I’m sure Greg happily would have paid me in t-shirts in the first place, but this way, he was able to see a direct return on his investment. You, too, should get one or more, at the next First Friday, or now on the web (open every Friday and all the days in between). A great gift for anyone with a torso.


Gathering eggcorns can be hobby-forming

One of the most important reasons to care about language and to always be delving deeper into its origins and usage, aside from the occasional opportunity to stand in self-righteous judgment over others, is that language can be fun!*

*And judging others is way fun! Duh!

The fun language phenomenon I’ve discovered today—and many of you may already be aware of this, in which case you may stand in self-righteous judgment over me—is the eggcorn. Though given its name by the good folks at Language Log (and more on the origin of the name can be found here), I’m sure eggcorns have been a curious occurrence in language for as long as language has been occurring.

In short, an eggcorn is an idiosyncratic substitution of a word or phrase for another word or words that sound the same in the speaker’s dialect. The new word or phrase—and here’s where it gets interesting and distinct from a mere malapropism—has a different meaning, but one that could be plausible in the context. For example, “eggcorn:” since acorns are somewhat shaped like eggs and are considered seeds or corns, “eggcorn” (or “egg corn”) would make more sense than “acorn” to someone who had never seen the word spelled out. Essentially, an eggcorn is an unintentional pun—the best kind of pun there is.

So to anyone who thinks language is boring, I offer eggcorns as antidotal evidence. Here is some advice, as a simple curtsey to my readers, without putting too much of an explanation point on it, in basic lame man’s terms: playing around with words is one of the best ways to buy one’s time—since it’s free (and if you believe that, I know a guy named Jack who’d like to sell you his bean stock).

Click to read more ...


But what do you "do?"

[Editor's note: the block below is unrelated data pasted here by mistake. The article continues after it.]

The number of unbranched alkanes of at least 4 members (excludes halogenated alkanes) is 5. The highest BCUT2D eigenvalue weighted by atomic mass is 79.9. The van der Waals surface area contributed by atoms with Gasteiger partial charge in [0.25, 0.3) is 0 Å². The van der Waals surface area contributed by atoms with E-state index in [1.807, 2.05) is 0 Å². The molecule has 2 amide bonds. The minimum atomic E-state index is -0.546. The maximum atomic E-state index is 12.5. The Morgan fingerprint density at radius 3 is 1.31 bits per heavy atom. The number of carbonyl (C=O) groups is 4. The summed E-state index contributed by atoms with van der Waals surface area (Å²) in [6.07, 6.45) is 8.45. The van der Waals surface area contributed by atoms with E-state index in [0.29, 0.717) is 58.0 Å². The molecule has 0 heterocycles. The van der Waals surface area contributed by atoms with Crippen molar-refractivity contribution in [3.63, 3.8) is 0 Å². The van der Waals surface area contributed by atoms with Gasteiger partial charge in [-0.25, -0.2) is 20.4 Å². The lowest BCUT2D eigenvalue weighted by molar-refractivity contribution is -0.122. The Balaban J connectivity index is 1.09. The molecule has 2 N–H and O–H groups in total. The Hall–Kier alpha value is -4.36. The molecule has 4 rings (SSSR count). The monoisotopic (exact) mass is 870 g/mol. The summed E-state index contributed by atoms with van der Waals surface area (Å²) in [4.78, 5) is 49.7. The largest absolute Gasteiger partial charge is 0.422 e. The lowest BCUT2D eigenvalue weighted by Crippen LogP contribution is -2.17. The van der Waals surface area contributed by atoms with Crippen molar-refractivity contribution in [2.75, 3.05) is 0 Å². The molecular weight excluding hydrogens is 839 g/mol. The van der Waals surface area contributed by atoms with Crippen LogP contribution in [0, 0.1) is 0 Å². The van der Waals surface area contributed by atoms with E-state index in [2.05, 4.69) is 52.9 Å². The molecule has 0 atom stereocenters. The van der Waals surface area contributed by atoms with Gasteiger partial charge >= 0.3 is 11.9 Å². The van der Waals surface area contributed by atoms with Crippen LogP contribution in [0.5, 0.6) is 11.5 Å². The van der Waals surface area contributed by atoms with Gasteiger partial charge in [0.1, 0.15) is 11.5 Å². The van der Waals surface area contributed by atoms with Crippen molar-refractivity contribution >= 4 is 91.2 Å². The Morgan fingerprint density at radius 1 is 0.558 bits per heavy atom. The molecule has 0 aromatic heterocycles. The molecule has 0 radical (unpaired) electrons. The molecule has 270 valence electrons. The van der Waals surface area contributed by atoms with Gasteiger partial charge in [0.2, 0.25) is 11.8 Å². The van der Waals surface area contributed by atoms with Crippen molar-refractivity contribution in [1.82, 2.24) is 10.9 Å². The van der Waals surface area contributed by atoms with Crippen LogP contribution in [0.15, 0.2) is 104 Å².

So I am in the process of repurposing (or, really, purposing) this blog/journal/unlimited space for words on the web into something that I hope will—in addition to offer intriguing bits about words and the writing and reading of them—give those who happen by a better sense of who I am and what I “do,” in the multiple senses of that verb.

I once met a rather genteel older gentleman at a party—I think he was some kind of professor—who, after I responded to his polite inquiry as to what I do by explaining where I worked, shook his head and said, “No, I mean what do you do?”

Sure, it's a bit overly dramatic (and, FYI, not so great as a pickup line with the ladies when later repeated with the same tone by a not-so-genteel twentysomething), but thoughtful, too. And not so easily—or succintly—answered.

In this space I will attempt to finally respond to his question, different forms of which I, probably like you, continually encounter. It will be a long, ongoing answer. But given that what I do for work and what I do are integrally intertwined, it seems like the best approach.* Hopefully, I can shed some light on the kinds of projects, writing and otherwise, in which I involve myself; the types of outside (and inward) pursuits I…pursue; the natural and societal phenomena I find most interesting; and, perhaps, some reasons why.

*For now, or for anyone who cares less about what I do and simply wants to know what I’m about, there’s this.